YOU ARE HERE: LAT HomeCollections

Power lines reconnected to Japan's quake-damaged nuclear plant

The hookup of power cables to all six reactors at the Fukushima complex is seen as a possible turning point in Japan's nuclear crisis, but officials warn that equipment must be checked before the restored electricity can be used to operate cooling systems at the plant.

March 23, 2011|By Julie Makinen and Don Lee, Los Angeles Times
  • A list of the dead is updated at a temporary morgue set up in a bowling alley in Natori, Japan.
A list of the dead is updated at a temporary morgue set up in a bowling alley… (Mark Baker / Associated…)

Reporting from Tokyo — [Update 12:47 a.m.] Tokyo's utility company says black smoke has been seen emerging from Unit 3 of the crippled nuclear plant in northeastern Japan, prompting a new evacuation of the complex.

Officials with Tokyo Electric Power Co. said Wednesday that workers from the entire Fukushima Dai-ichi plant have been temporarily evacuated.


Control room lights were on and electronic thermometers were functioning Wednesday at several of Japan's stricken nuclear reactors, marking small but potentially critical steps toward controlling overheated fuel that has been spewing radiation for more than a week.

Firefighters continued to spray spent-fuel pools and containment vessels with water after connecting power lines late Tuesday to all six reactors at the Fukushima Daiichi plant, about 150 miles north of Tokyo. Control room lights in the troublesome No. 3 reactor, which came on Tuesday evening, could mean crucial functions can be restored to prevent the meltdown of fuel containing highly carcinogenic plutonium.

Tokyo Electric Power Co., or Tepco, which operates the plant, expressed guarded optimism, but it emphasized that equipment still needed to be checked. U.S. observers likewise were hopeful of a turning point in the crisis, which has led to food bans and evacuations.

"They've made considerable progress bringing equipment to the plant and restoring power," said David Lochbaum, director of nuclear safety at the Cambridge, Mass.-based Union of Concerned Scientists. "But they're not out of the woods yet. They are working with razor-thin margins."

The volatility of the situation was driven home early Wednesday when work on power repairs at reactor No. 2 was halted because of high levels of radiation, and the temperature at reactor No. 1 was rising to nearly 400 degrees Fahrenheit, prompting renewed efforts to inject water, Kyodo News agency reported. Two workers at No. 2 suffered unspecified injuries, the news agency reported.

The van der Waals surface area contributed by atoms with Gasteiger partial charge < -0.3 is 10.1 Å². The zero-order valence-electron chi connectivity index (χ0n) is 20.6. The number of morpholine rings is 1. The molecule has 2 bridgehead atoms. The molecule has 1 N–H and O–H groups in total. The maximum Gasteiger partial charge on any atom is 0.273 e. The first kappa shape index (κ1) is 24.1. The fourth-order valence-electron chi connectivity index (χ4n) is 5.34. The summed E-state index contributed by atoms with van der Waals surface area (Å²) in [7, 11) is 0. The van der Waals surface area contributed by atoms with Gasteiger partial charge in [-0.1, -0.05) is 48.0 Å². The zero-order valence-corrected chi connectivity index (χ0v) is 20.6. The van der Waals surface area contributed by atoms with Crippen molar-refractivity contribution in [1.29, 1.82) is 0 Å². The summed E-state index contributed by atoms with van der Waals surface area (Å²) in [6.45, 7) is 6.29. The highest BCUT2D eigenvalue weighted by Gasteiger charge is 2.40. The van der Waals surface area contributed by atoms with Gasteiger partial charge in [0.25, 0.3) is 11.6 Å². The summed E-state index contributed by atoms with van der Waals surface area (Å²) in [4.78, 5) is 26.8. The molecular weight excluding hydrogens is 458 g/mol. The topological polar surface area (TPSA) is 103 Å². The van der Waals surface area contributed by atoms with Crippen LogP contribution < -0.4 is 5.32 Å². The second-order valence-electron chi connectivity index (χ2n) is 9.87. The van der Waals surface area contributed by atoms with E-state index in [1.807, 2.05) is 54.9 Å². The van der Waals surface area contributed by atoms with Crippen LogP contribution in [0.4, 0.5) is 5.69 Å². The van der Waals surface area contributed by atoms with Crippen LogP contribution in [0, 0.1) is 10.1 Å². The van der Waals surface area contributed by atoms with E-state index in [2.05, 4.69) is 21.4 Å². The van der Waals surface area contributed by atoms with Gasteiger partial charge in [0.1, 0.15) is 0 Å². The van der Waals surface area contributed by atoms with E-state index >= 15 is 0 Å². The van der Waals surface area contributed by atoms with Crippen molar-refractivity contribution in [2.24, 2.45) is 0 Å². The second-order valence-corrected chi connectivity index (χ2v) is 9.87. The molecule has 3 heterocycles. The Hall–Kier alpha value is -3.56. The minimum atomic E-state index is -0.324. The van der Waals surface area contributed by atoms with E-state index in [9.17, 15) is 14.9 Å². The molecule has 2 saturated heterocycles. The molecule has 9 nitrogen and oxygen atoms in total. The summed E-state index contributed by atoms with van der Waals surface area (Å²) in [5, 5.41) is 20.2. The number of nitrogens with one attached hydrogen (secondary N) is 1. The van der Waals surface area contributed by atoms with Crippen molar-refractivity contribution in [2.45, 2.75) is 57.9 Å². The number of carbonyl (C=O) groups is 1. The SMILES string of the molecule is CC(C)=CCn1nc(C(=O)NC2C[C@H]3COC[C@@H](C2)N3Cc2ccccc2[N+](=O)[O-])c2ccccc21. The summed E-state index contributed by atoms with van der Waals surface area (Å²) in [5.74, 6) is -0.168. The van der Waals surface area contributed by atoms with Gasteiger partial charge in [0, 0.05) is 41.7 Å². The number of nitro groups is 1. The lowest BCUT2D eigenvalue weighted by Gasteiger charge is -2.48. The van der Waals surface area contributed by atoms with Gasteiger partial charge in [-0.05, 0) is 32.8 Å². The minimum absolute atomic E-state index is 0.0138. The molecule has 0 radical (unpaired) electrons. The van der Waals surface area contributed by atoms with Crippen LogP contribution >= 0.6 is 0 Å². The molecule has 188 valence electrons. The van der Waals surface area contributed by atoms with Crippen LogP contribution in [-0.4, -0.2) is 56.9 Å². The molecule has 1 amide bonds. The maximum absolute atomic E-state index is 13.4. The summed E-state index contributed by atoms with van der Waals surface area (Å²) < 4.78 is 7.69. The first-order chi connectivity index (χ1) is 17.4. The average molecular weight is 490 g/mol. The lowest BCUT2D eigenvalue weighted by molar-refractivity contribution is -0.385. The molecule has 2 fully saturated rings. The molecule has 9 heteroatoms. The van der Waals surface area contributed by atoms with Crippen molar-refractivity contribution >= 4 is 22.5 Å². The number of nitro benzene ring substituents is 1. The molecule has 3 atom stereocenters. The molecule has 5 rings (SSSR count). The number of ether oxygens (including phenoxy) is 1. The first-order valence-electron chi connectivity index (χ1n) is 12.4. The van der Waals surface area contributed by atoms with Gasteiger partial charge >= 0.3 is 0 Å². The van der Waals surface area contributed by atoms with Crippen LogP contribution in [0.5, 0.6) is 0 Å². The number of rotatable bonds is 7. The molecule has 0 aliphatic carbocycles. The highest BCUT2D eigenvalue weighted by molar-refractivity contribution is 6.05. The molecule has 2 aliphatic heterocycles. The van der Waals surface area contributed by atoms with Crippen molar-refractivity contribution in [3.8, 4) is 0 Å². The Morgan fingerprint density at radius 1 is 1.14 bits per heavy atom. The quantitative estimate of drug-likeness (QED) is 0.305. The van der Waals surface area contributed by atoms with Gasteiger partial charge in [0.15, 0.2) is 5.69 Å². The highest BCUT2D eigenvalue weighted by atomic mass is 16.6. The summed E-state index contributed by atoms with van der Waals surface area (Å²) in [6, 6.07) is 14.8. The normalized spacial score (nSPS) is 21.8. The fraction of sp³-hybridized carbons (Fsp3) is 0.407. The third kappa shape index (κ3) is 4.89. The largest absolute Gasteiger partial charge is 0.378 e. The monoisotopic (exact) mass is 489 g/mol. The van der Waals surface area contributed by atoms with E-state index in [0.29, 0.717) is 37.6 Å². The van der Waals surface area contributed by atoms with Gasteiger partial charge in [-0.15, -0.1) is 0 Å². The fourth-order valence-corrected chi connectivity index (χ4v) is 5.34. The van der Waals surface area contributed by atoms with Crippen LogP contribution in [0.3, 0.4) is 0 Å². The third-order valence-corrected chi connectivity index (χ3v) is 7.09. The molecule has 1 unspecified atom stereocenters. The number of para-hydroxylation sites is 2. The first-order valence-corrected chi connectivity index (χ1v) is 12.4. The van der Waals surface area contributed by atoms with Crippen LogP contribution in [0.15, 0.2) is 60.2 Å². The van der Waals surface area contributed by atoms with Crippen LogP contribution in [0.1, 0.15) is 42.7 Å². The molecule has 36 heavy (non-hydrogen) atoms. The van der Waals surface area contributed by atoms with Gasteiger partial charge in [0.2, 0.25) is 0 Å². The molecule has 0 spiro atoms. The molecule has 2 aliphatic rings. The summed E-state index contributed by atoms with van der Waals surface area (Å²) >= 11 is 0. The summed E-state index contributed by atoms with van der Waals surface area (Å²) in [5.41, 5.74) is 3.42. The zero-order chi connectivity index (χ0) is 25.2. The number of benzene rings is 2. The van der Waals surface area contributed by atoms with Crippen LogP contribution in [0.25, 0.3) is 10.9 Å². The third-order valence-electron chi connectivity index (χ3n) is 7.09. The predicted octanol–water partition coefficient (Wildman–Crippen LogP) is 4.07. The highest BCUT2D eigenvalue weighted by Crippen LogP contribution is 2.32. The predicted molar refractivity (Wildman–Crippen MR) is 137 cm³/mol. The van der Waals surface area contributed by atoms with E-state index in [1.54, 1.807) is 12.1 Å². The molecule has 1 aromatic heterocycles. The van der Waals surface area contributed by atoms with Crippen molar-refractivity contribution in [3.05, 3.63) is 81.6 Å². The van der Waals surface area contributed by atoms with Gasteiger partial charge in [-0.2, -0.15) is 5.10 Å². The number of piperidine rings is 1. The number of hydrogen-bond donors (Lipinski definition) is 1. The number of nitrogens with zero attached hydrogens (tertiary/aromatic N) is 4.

Higher-than-legal levels of the radioactive isotopes iodine-131 and cesium-137 were found on more vegetable crops in several prefectures near the nuclear plant, as well as in seawater and raw milk, and shipment bans on produce and milk remained in place. Japanese officials urged consumers Wednesday to not eat a dozen types of vegetables from Fukushima prefecture.

The U.S. Food and Drug Administration on Tuesday banned the importation of milk, milk products and fresh fruits and vegetables from four areas near the plant.

Data released by the U.S. Energy Department on Tuesday showed continued high levels of radiation around the plant. An exposed individual would receive more than a year's background dose of radiation in two days within some areas inside a 13-mile radius of the plant. An Energy Department team of experts obtained readings of more than 12.5 millirem per hour within the 13-mile proximity, compared with an average background rate in the U.S. of .071 millirem per hour. A millirem is a measure of radiation absorbed by the body.

Farther from the plant, the levels dropped off. At 13 to 25 miles, some readings were about 2.2 millirem per hour, and beyond 25 miles they exceeded about 1.2 millirem per hour. The levels nearest the plant exceed the Environmental Protection Agency's threshold for intervention to protect public health.

The Energy Department also provided fresh readings on fallout in the U.S., including minute traces of radioactive iodine, tellurium and cesium in Sacramento. Natural sources of radiation are 100,000 times greater than what was measured, the department said.

In the disaster zone, a representative from Tepco who visited people forced to evacuate a 12-mile zone around the plant apologized and said the company was considering offering compensation. No specifics were discussed.

Residents beyond the evacuation zone but within an 18-mile radius of the plant are still being advised to stay indoors. But even beyond that area, residents are struggling with shortages of food, gasoline and medicine.

The U.S. military was continuing to assist in relief efforts in the aftermath of the devastating quake and tsunami, including delivering supplies by helicopter to an elementary school in the hard-hit town of Kesennuma.

As bodies continued to be recovered, Japan's National Police Agency said Wednesday that the death toll stood at 9,301 with 13,786 missing. Hundreds of thousands of people are in emergency shelters, and freezing temperatures, snow and rain are posing problems for aid workers and the displaced.

Scheduled power outages continued in areas beyond the tsunami zone. With spring arriving and demand for heat waning, Tepco officials said they expected the power shortages to ease, but they are already expressing concern that summer demand could spur more rolling blackouts.

Government officials are preparing to draw up supplemental budgets to finance reconstruction work. Tepco has asked for $18.5 billion in emergency loans to deal with the crippled nuclear plant and power shortages. Damage nationwide has been estimated at about $250 billion.

Times staff writers Thomas H. Maugh II and Ralph Vartabedian in Los Angeles contributed to this report.

Los Angeles Times Articles